12th October 2017
Daily summary of the latest news and opinions from the world of independent education bought to you by Education Advisers...
Independent school gives pupils alarm clocks to replace 'distracting phones'
A school has handed out free alarm clocks to students in an effort to stop mobile phones interrupting their sleep.
Heather Hanbury, head teacher at Lady Eleanor Holles in west London, advised parents to ban phones, televisions and computers from their children's bedrooms.
"Students often claim they need their phone to wake them up in the morning," Mrs Hanbury told the BBC.
But she said mobile phones were distracting them from sleeping.
"Young people are regularly online, dealing with social media distracted by the idea of missing out if they're not online," she said.
Every girl in the Senior School in Hampton - 700 students in total - was given an alarm clock at an assembly marking World Mental Health Day.
The £20,000-a-year private girls school also carried out workshops for students on how "to rewire an anxious brain".
Read more at: http://www.bbc.co.uk/news/uk-england-london-41581994
Schools must provide a 'moral compass' for young girls, leading headmistress says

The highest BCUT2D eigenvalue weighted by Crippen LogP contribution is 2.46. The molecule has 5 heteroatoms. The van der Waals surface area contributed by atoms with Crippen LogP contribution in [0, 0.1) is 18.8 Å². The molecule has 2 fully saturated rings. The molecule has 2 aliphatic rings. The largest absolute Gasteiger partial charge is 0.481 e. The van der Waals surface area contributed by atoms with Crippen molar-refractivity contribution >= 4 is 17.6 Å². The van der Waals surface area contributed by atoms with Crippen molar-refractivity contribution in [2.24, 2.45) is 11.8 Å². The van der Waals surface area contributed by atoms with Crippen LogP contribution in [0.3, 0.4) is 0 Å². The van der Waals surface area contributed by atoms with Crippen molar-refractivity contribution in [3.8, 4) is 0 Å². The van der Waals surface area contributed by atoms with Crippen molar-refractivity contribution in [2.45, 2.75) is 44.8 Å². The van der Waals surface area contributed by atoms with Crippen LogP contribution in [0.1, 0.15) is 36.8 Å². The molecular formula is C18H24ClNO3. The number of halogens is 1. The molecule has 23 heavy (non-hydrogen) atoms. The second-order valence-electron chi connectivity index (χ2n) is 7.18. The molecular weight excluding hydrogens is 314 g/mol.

It is now up to schools to provide a “moral compass” for young girls, as parents are no longer bringing up their children with traditional values, a leading headmistress has said.
Hilary French, headmistress of Newcastle High School for Girls, said that today’s teenagers are lacking a “homespun common sense approach”, adding that schools must “step in for the benefit of the girls”.
She explained how a number of changes in society - including the breakdown of the extended family network and the waning influence of the Church - have led to a decline in moral authorities that influence girls as they grow up.
This means parents are under greater strain to provide an ethical framework for their daughters, which they are often unable to do since they are struggling to cope with the same cultural pressures themselves.
Mrs French, who is chair of Girls’ Day School Trust heads’ committee, said urged parents to consider the consequences of allowing their children unfettered use of technology and social media.
“We all think technology is fantastic but actually unintended consequences are things we need to think about,” she said. “We almost have a broken generation and nobody has intended that to happen, but we need to act.”
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